Media News - Friday, September 21, 2012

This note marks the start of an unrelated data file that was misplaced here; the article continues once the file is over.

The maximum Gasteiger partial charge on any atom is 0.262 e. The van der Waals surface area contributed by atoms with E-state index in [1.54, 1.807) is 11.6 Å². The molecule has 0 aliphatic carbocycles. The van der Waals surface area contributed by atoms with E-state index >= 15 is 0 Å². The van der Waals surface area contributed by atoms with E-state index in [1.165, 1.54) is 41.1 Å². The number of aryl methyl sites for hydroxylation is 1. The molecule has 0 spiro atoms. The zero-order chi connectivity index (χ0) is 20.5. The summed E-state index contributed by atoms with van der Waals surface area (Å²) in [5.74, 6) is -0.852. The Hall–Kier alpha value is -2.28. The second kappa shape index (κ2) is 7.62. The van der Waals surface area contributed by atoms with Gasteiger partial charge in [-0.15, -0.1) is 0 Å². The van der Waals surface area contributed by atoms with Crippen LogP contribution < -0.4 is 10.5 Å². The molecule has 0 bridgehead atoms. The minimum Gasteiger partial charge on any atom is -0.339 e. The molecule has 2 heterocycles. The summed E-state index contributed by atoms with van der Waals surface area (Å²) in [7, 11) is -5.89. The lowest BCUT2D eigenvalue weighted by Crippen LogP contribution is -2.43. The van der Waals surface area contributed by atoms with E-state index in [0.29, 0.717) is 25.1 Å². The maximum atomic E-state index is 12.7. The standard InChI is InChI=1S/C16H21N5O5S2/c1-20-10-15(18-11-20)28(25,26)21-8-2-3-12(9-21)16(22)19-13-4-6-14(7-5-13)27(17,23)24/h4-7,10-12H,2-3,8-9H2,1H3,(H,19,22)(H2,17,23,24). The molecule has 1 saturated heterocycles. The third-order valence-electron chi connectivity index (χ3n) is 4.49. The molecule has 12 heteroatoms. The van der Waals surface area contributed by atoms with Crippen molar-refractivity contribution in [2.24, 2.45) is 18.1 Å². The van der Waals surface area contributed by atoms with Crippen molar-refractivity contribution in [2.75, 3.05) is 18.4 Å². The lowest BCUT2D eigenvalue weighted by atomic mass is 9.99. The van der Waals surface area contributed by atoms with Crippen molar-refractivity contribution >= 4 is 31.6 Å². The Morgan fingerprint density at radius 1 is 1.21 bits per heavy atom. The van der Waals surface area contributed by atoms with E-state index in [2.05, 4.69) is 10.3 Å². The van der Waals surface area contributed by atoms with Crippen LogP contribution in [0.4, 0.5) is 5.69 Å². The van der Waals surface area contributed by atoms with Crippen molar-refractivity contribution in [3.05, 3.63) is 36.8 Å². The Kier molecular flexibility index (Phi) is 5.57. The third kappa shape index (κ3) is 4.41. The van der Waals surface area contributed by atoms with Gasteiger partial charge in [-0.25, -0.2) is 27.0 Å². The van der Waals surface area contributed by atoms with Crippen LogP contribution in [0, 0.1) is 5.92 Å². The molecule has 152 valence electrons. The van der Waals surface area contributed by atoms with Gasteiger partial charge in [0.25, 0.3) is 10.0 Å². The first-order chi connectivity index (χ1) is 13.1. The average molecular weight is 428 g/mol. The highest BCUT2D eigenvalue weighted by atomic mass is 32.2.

U.S. Embassy advertisements condemning an anti-Islam video appeared on Pakistani television on Thursday in an attempt to undercut anger against the United States, where the film was produced. The ads reflected efforts by the U.S. government to distance itself from the video in a country where anti-American sentiment already runs high. Violence linked to the movie has left at least 30 people in seven countries dead, including the American ambassador to Libya. Two people have died in protests in Pakistan. In recent days, the decision by a French satirical magazine to release cartoons crudely depicting the prophet has added to the tension, as may the upcoming issue of the German satirical magazine Titanic. The magazine's co-editor Martin Sonneborn said it was up to readers to decide whether the cover of an Arab wielding a sword actually depicts the Prophet Muhammad. Most outrage appears linked to the amateurish movie, which portrays the prophet as a fraud, womanizer and child molester. The television ads in Pakistan feature clips of President Barack Obama and Secretary of State Hillary Rodham Clinton during press appearances in Washington in which they condemned the video. Their words were subtitled in Urdu. The advertisements end with the seal of the American Embassy in Islamabad, the Pakistani capital. State Department spokeswoman Victoria Nuland said the ad was produced by the embassy, which spent USD 70,000 to air the 30-second spot on seven Pakistani television stations. Pakistan is the only country where the ads are running. The embassy wanted to run the ads because it determined that the messages of Obama and Clinton were not reaching enough of the Pakistani public through regular news reporting, Nuland said. (AP)
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